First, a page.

In the southern region of St. Johns County, there lies a cherished place where longboarders gather and rejoice. While this surf break is long revered for its clean, rolling lines, St. Augustine surfer and artist Addie Gibson has a love for the area that goes well beyond scoring the perfect noseride. This plot of coquina and sand served as the stomping grounds for Gibson’s upbringing, and is where her parents introduced a young Gibson to a surf culture much broader than the activity taking place in the breakers just offshore.
This is also where Gibson connects with the spirit of her father, an avid surfer, who died by suicide.
“We had the epitome of a father-daughter relationship; he was one of my best buds,” Gibson shares of her father. “After he passed, I really struggled to understand mental health.”
One of the foundations for Gibson and her father’s close relationship was their shared love for the ocean and surfing. Since the loss of her father, she has found both surfing and creativity to be two reliable coping mechanisms.
“When I create I feel understood, and to feel understood in this chaotic world is so important,” Gibson said. “When I get down, I like to remind myself that I am so blessed to have the ability to create and surf. Surfing and art give me a purpose, plain and simple.”
If you don’t spot Gibson’s smiling face in the lineup, you’ll likely find her parked at her late-father’s favorite surf spot. With the doors of her slate blue compact van flung open toward the water’s edge, Gibson will take in the ocean breeze with her black lab, “Boo Bear” by her side. It’s here that Gibson will sketch and paint, creating her colorful, highly approachable, and uplifting works of art.
“There is so much going on in the world right now, sometimes I get so distracted with feeling I’m not doing enough to fix it,” Gibson admits. “Recognizing that art is something that has helped people feel like they have a purpose or that they feel understood has really made me see how truly powerful art can be. If I can help at least one person to not feel alone with their struggles, then I am doing a good job.”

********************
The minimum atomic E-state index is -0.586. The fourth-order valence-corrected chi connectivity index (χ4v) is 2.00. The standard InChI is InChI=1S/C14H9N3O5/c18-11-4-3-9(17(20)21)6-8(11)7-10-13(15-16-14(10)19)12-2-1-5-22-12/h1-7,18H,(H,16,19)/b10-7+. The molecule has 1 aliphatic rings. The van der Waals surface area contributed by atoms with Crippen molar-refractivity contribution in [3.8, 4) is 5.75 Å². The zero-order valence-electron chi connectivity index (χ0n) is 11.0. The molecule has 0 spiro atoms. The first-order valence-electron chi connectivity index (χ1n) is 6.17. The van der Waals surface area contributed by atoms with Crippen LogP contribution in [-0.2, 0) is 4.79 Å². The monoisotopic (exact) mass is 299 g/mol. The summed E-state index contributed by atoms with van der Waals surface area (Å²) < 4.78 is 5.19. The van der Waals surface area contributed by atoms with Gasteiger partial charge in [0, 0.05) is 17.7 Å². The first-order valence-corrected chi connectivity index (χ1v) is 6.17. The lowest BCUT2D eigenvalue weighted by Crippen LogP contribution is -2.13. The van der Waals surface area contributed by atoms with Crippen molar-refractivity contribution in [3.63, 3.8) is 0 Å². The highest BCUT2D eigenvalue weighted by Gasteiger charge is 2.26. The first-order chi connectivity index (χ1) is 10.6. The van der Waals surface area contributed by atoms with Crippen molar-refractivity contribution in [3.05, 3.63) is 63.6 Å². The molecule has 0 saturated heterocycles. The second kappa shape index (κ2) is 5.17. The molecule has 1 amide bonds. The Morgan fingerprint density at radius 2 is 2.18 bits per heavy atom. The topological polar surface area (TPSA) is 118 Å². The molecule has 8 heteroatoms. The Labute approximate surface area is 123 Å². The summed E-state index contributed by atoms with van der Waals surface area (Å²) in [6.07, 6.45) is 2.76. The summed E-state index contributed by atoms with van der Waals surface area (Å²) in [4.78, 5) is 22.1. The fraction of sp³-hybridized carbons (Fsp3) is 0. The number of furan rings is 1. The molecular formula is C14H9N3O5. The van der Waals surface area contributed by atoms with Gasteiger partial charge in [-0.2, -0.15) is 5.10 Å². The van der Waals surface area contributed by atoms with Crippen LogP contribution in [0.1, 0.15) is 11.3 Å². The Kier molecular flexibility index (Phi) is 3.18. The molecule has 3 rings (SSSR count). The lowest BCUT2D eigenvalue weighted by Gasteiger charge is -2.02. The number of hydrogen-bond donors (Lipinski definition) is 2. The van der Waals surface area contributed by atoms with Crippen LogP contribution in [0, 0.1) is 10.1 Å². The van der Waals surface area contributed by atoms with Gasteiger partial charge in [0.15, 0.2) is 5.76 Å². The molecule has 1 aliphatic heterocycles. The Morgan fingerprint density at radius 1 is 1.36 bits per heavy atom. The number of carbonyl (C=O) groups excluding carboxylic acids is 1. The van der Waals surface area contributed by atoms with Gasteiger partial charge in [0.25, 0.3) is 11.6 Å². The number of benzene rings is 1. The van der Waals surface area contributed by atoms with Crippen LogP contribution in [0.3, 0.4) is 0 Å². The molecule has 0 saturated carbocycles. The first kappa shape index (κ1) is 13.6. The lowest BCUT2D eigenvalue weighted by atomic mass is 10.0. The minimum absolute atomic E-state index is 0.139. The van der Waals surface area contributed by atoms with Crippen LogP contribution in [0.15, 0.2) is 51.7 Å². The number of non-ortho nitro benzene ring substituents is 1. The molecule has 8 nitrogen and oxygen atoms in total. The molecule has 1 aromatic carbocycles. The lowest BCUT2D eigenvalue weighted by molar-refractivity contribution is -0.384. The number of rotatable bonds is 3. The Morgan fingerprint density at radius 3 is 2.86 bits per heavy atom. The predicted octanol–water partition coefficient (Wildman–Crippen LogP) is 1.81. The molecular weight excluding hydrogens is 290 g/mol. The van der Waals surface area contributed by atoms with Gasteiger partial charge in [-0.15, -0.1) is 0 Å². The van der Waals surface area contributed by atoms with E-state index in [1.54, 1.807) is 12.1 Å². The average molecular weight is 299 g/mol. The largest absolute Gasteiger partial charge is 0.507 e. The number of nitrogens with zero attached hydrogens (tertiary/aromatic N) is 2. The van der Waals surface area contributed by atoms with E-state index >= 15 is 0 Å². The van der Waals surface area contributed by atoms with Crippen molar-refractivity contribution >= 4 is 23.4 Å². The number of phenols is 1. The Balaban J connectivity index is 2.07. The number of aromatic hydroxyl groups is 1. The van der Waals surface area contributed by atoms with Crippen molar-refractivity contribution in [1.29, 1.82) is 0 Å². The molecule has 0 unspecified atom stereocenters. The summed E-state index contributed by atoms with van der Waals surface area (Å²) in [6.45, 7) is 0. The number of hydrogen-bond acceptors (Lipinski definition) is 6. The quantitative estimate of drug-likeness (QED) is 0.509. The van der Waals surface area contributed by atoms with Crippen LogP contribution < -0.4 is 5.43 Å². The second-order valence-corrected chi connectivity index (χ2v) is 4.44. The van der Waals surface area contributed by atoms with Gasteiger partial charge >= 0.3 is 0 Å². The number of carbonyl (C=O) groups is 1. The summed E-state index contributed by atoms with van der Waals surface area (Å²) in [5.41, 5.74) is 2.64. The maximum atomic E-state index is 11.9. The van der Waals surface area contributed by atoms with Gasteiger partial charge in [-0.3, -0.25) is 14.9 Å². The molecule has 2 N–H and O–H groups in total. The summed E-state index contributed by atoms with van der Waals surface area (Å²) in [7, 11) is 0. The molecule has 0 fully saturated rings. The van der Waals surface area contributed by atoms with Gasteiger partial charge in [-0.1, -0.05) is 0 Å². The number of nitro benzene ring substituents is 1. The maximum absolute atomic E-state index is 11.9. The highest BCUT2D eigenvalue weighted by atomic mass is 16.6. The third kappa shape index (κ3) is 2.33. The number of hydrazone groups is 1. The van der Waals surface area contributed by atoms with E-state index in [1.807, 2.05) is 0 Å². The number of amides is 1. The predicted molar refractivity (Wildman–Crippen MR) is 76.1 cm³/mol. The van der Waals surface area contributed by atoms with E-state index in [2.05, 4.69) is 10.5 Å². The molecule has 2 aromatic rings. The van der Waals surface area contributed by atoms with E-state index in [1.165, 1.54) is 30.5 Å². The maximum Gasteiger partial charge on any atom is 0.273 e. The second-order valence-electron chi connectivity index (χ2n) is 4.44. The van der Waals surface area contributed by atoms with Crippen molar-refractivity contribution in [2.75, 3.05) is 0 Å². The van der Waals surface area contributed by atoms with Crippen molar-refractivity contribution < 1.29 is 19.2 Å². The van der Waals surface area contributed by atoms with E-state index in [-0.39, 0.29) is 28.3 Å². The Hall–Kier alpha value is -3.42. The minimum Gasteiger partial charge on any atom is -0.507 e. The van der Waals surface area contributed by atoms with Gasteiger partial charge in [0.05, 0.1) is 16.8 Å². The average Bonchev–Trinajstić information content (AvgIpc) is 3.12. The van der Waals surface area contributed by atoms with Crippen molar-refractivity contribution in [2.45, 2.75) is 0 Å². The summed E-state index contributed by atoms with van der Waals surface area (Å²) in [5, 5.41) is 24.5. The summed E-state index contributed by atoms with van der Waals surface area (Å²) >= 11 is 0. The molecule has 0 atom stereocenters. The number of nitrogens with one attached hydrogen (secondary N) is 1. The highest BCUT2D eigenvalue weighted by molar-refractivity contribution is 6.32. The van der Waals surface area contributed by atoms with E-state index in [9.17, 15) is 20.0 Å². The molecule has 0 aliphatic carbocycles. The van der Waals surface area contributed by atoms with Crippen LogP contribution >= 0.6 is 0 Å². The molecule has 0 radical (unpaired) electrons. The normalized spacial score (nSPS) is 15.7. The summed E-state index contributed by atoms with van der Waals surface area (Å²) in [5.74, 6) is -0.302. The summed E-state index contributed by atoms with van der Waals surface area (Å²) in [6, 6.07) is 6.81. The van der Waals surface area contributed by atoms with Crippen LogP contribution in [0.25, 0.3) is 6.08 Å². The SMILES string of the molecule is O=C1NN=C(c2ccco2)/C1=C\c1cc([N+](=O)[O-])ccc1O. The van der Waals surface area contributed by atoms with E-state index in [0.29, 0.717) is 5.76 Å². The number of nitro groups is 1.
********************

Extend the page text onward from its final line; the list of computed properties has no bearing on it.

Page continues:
Gibson’s artistic style is similar to that of her surfing, she does both with ease.
Through the use of clean lines, a cheery late-60s/early 70s psychedelic-surf-era color palette, and bold imagery, Gibson tackles the often taboo subject of mental illness with an alluring openness. Her works often incorporate simple, relatable messages of hope.
“I have been interested lately in making my art more minimal,” Gibson shared. “I am learning that each line and each stroke is important to a painting, which I never really thought about before. Each detail I add is a self-expression, so I’ve been trying to acknowledge that more. Art has become even more therapeutic for me because of it.”
For Gibson, the influences of surfing, creativity, and community on her life are inseparable. From an early age, Gibson experienced the importance of creating a local community through shared interests. She grew up in Gainesville, where her parents were a part of a small crew of surfers that would make the trek from the swamp to St. Augustine in search of swell.
Not surprisingly, Gibson has formed her own community of talented surfers, artists, musicians, and creatives. Her tribe offers encouragement and support both in the water and on land. Gibson’s ongoing project, the “East Coast Surfer Profile Series,” pulls inspiration from photographs of her favorite surfers to create unique representational portraits of key community members.
“The amount of creativity in this area blows my mind,” Gibson laughs. “I have an awesome surf community that I am continuously inspired by in more ways than just their surfing.”
In many ways, Gibson’s lifestyle embodies the values that her father instilled in her long ago. Connecting with the ocean and connecting with others through the sport is simply a way of life for this creative.
“It’s cool to see my life mirror my parents’ when they were my age and younger. I still surf the same spots, and I still see my dad’s friends just about every weekend hanging out and surfing all day,” Gibson said. “I like to think that we help keep my dad’s spirit alive in and out of the ocean there.”
This feature originally appeared in Void Magazine’s September 2020 issue.